Posts tagged famine.
India has a surplus of food, yet 250 million
people Indians are dying of hunger. It’s a problem of distribution and lack of political will to fix to the system. Excellent coverage by the NYTimes on an agricultural issue that will dominate ag-press in the coming years - distribution.
“The reason we are facing this problem is our refusal to distribute the grain that we buy from farmers to the people who need it,” said Biraj Patniak, a lawyer who advises India’s Supreme Court on food issues. “The only place that this grain deserves to be is in the stomachs of the people who are hungry.”
After years of neglect, the nation’s failed food policies have now become a subject of intense debate in New Delhi, with lawmakers, advocates for the poor, economists and the news media increasingly calling for an overhaul. The populist national government is considering legislation that would pour billions of additional dollars into the system and double the number of people served to two-thirds of the population. The proposed law would also allow the poor to buy more rice and wheat at lower prices.
A Failed Food System in India, NYTimes.
Selena Gomez calls for action on the Sahel crisis
Actress, recording artist and UNICEF Ambassador Selena Gomez delivers a public service announcement about the critical needs of children in the Sahel.
For more information about her work with UNICEF and the current situation in the Sahel, please visit: http://uni.cf/IRgDBu
Ben Habib, an international politics professor at La Trobe University, is an expert on North Korea’s climate change regime. He wrote that, in recent years, natural disasters and climate impacts on North Korea are occurring at higher rates than ever before. A poor economy, political instability, and declining infrastructure are leading the nation to the brink of collapse. Adding climate change impacts to this equation apparently increases the chances of complete break down of a nation. Of the climate impacts in North Korea, Habib identified the following:
Rising Average Temperatures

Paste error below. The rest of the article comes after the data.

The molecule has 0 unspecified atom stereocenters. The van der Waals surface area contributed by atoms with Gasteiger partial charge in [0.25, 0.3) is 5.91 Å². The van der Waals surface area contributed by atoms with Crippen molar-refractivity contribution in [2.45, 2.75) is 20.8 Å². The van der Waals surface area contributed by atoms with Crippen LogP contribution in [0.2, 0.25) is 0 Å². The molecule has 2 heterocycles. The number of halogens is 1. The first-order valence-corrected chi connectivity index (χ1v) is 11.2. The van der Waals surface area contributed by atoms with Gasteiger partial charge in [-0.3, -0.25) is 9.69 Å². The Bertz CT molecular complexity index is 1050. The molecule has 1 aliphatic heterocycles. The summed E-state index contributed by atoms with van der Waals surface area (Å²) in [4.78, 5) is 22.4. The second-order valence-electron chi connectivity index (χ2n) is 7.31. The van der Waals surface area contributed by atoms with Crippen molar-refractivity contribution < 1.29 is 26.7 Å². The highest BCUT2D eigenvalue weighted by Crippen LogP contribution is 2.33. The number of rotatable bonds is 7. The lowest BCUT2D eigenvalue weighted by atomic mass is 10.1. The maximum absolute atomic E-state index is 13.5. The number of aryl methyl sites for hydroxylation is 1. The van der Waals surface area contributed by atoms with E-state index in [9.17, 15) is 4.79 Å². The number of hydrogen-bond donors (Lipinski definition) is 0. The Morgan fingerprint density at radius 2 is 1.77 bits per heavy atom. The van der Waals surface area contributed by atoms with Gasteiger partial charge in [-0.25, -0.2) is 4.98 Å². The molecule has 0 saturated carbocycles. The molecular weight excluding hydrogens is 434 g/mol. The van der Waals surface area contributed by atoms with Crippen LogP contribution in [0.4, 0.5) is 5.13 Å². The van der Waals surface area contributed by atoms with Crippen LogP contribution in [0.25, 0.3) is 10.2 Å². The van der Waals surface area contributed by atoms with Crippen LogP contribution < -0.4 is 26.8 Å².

Rising average temperatures are predicted to depress crop yields…The direct impact on the temperature tolerance of crops is compounded by changes to precipitation patterns, length of the growing season, the intensity and timing of extreme weather events, and increased exposure to plant pests, weeds and diseases.
Extreme Weather Events
North Korea is susceptible to torrential rain and flooding, typhoons, drought, and acute cold weather. Since 1991, large-scale flooding events have occurred in 1995, 1996, 2001-02, and 2004-07, punctuated by drought years in 1997 and 2000.
Sea Level Rise
In the longer term, sea level rise will also threaten coastal areas in North Korea, which will jeopardise the agricultural viability of land reclaimed from the sea.
Changing Precipitation Patterns
Annual precipitation on the Korean peninsula has increased…While regular flooding is not a new phenomenon on the Korean peninsula, the magnitude of flooding events appears to be worsening. The North’s water system can handle long periods of consistent steady rain, but cannot cope with bursts of heavy precipitation, which overwhelm ordinary flood defenses.
Deforestation in North Korea is being accelerated by land clearing to increase land
area under cultivation and a growth in collection of forest wood to meet energy
demand in lieu of scarce alternative sources. These denuded landscapes offer a
limited capacity to absorb water when heavy precipitation events occur, which
exacerbates flooding and leads to soil erosion of both marginal and arable land.
Korean Central News Agency reported that floods in August 2007 “left tens of
thousands of hectares of farmland inundated, buried under silt and washed away.””
For more, read, “Climate Change and the Terminal Decay of the North Korean Regime”